Translation of the original German introduction by Ernst Haeckel:
Phylum of Vertebrata (Wirbeltiere); - main class of Gnathostoma (Kiefermäuler); - class of Mammalia (Säugetiere); - subclass of Platcentalia (Zottentiere); - order of Chiroptera (Fledertiere).
The flying mammals, commonly known as “bats“, better named as ‘flutter-animals’ or ‘hand-winged animals’ are distinguished from all other mammals first of all by their most peculiar ‘flying apparatus’, the thin, broad cutaneous fold, “flying membrane” (Patagium), stretched in between the very much elongated fingers of the hand and the sides of the body as well as the weak hint legs and the tail. Secondly, these ‘flutter animals’ are characterized by the peculiar appearance of their face, attributed to the small eyes and the unusual shape and size of ears and nose. Multiply shaped lappets and appendages fixed to these highly developed sense organs are the base of a most delicate sensory perception substituting the weak vision of these animals that fly in the dark of night and dusk.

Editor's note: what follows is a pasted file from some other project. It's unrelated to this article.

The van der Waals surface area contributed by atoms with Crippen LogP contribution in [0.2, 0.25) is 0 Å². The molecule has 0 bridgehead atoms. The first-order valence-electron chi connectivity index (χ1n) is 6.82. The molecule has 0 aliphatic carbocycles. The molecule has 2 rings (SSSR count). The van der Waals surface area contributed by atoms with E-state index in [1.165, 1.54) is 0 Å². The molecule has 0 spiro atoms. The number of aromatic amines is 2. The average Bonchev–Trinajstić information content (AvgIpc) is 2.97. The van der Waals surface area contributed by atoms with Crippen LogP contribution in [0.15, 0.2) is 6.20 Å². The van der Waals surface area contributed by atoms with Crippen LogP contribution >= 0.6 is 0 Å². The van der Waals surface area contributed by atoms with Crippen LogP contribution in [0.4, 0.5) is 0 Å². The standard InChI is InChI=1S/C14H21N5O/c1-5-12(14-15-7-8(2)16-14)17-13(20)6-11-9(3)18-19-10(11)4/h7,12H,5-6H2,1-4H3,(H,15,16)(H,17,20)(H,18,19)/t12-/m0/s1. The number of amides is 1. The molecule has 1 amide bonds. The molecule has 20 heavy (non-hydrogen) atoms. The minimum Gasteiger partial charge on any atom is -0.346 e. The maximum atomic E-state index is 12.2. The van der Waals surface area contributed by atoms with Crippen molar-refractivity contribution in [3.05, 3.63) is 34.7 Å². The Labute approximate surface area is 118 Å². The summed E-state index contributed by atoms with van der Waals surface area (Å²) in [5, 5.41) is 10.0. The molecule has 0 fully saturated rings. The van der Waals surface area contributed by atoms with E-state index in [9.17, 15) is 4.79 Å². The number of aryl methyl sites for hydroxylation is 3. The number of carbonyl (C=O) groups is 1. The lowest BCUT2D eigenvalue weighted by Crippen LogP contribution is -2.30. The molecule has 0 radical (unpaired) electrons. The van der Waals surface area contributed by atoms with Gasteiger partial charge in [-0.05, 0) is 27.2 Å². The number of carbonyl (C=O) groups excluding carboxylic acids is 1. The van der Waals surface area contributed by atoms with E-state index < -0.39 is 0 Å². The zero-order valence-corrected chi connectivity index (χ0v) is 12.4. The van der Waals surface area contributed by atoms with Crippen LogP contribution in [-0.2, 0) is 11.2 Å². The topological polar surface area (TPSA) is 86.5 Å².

All Chiroptera illustrated on this plate belong to the suborder of insectivorous ‘flutter animals’ (Nycterina); more than 400 species are distinguished. They again break up into two groups, the ‘smooth-nosed’ and the ‘leaf-nosed’. The ‘smooth-nosed’ (Gymnorhina, fig. 1-3, 8, 12) have a small nose without leaf-cap and in most cases very big ears with peculiarly shaped inner ear-lopes (Tragus). The ‘leaf-nosed’ (Phyllorhina) are distinguished by the possession of a weird, mostly huge and bizarrely shaped leaf-cap on the nose (fig. 4-7, 9-11, 13-15). When fully developed it consists of three leaf-shaped parts, an anterior ‘horseshoe-leaf’, an intermediate ‘saddle-leaf’ and a posterior, usually vertically elevating ‘lance-leaf’.
Translation by VR Translators Bangalore
We've scanned the original lithography at 1200dpi on the Epson A3 scanner of A3 scanner huren. You can download a 400dpi JPEG here.